In Smith, counsel knew at sentencing that the defendant also had state charges pending. To ensure that the U.S. Bureau of Prisons ("BOP") would give credit toward a federal sentence for time spent in state custody, counsel had a duty to ask the federal court to adjourn the sentencing until after the state court had imposed sentence, and then to ask the federal court for a concurrent sentence. Id. at 346-47. Counsel failed to ask for an adjournment or for a concurrent sentence.
Shortly after being sentenced in federal court, the defendant was sentenced in state court, and began serving his state sentence. Upon completion of that sentence, he was transferred to the BOP, which refused to credit his state time toward his federal sentence. Before that point, the defendant did not realize that his attorney may have deviated from professional norms by failing to request an adjournment of the federal sentencing. See id. at 336, 347.
Within one year of discovering that fact, but nearly four years after the attorney's deficient performance at sentencing, the defendant filed a § 2255 motion based on ineffective assistance of counsel at sentencing. Even though the defendant had been present in the courtroom when his attorney had acted deficiently by failing to request an adjournment of sentencing, the court ruled that the motion was timely since the defendant had filed within one year of learning the facts supporting his claim for ineffective assistance, which included the attorney's duty to request an adjournment. Id. at 337, 347.
Pollard's sentencing counsel, Hibey, had various duties under prevailing professional norms, and failed to perform those duties. Like the defendant in Smith, Pollard was present at his sentencing but did not know that Hibey had these duties until alerted by a triggering event—a chance conversation with another inmate, which led Pollard to search diligently for and engage new counsel. Just as AEDPA's statute of limitations began to run in Smith only when the triggering event (a refusal by the BOP to credit his state time) caused the prisoner to recognize that his counsel had breached a duty years earlier, so too the statute of limitations on Pollard's claims began to run only as of the triggering event.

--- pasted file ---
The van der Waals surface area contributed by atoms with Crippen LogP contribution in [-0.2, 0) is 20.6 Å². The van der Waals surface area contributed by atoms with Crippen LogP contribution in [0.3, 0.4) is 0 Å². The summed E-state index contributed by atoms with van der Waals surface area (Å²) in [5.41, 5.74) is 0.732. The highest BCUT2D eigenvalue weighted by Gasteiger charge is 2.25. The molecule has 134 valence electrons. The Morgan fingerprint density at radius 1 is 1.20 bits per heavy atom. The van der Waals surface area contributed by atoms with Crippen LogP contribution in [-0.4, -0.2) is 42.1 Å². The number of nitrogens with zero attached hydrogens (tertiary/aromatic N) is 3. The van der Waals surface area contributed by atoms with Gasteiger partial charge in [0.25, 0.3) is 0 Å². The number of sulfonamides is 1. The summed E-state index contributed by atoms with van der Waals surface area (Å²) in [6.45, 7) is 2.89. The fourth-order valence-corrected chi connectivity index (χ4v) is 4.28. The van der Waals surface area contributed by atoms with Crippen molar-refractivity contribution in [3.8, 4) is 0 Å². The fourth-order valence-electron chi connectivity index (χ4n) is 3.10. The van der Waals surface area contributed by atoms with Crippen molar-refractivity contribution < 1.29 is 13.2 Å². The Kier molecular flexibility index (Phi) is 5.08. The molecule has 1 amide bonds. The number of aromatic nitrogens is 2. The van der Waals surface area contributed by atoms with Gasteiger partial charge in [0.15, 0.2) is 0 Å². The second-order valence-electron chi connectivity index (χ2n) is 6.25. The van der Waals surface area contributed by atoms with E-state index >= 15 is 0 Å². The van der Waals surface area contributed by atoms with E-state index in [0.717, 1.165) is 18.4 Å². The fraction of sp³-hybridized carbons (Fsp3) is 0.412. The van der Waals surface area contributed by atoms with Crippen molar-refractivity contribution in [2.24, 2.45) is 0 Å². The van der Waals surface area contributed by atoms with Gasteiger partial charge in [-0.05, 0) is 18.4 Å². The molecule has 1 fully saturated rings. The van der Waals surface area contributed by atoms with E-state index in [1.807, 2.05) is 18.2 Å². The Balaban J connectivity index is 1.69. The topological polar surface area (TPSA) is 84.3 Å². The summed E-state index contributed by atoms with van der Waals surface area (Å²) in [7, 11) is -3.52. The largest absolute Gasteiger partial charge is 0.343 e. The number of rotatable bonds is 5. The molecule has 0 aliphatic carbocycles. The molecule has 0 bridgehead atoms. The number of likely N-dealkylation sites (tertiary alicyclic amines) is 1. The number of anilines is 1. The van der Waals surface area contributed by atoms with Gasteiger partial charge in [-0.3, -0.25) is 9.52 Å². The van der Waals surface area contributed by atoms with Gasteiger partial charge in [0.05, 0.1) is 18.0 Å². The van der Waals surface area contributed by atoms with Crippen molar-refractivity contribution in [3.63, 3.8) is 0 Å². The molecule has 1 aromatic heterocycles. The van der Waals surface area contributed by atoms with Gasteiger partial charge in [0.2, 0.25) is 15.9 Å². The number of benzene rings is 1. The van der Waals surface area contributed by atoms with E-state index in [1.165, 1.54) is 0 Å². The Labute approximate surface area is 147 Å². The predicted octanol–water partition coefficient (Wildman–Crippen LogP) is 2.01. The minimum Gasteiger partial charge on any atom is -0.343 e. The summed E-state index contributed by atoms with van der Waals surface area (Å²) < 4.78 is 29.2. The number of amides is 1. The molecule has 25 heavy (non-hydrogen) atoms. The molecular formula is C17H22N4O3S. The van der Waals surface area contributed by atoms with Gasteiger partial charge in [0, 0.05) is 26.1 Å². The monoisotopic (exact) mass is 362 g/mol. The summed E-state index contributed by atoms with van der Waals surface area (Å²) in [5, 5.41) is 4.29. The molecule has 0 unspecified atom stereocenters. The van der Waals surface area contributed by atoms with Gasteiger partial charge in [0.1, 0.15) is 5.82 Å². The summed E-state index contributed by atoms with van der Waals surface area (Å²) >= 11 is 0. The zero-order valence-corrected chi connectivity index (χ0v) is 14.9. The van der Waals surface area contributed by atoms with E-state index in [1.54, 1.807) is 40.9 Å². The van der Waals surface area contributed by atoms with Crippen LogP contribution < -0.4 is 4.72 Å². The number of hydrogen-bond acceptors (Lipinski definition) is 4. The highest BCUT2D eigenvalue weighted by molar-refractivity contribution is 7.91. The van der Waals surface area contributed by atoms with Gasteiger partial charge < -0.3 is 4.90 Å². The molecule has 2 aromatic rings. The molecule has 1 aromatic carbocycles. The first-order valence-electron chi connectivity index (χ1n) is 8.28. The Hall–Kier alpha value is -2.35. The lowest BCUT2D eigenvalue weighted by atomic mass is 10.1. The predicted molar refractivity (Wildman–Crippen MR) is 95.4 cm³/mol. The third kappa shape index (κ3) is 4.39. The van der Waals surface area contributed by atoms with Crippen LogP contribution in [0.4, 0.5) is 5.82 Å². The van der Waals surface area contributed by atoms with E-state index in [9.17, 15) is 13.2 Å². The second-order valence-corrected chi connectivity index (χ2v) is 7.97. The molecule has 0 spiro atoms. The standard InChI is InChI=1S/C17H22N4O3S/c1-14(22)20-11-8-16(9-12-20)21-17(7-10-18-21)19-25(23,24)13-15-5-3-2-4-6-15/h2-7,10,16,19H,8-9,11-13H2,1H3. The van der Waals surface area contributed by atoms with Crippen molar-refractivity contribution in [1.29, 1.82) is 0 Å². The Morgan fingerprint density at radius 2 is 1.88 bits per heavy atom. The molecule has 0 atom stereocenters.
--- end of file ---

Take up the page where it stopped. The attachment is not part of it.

Similarly, in Lewis v. United States, 985 F. Supp. 654 (S.D. W.Va. 1997), the defendant had pled guilty to violating the federal mail fraud statute. The scheme had involved use of a private mail carrier. The defendant did not know that at the time of the offense a scheme to defraud implemented through the use of a private mail carrier did not violate the mail fraud statute. Id. at 656.
Defendant eventually learned that. Eight months after making that discovery, but more than a year after his sentencing, defendant moved under § 2255 to vacate his plea, based, inter alia, on ineffective assistance of counsel. Id. at 656. The court granted the motion.
Rejecting the argument that the motion was barred by AEDPA's statute of limitations, the court held that "the limitations period began to run . . . when Movant first learned his conviction was flawed. Prior to this time Movant was unaware of the basis of his present claims[.]" Id. at 656. The court held the claim timely because the defendant "ultimately brought the instant motion less than one year after discovering . . . his counsel's errors," including his counsel's duty "to conduct a reasonable investigation to ascertain the facts of the offense of conviction," a duty counsel had breached. Id. at 658.
Thus, while the defendant knew the underlying fact that he had used a private mail carrier in implementing his fraudulent scheme, and had been present in the courtroom at all relevant times, AEDPA's statute of limitations only began to run when he learned of his attorney's duty to investigate the facts and make sure they satisfied the elements of the charge to which he was pleading guilty.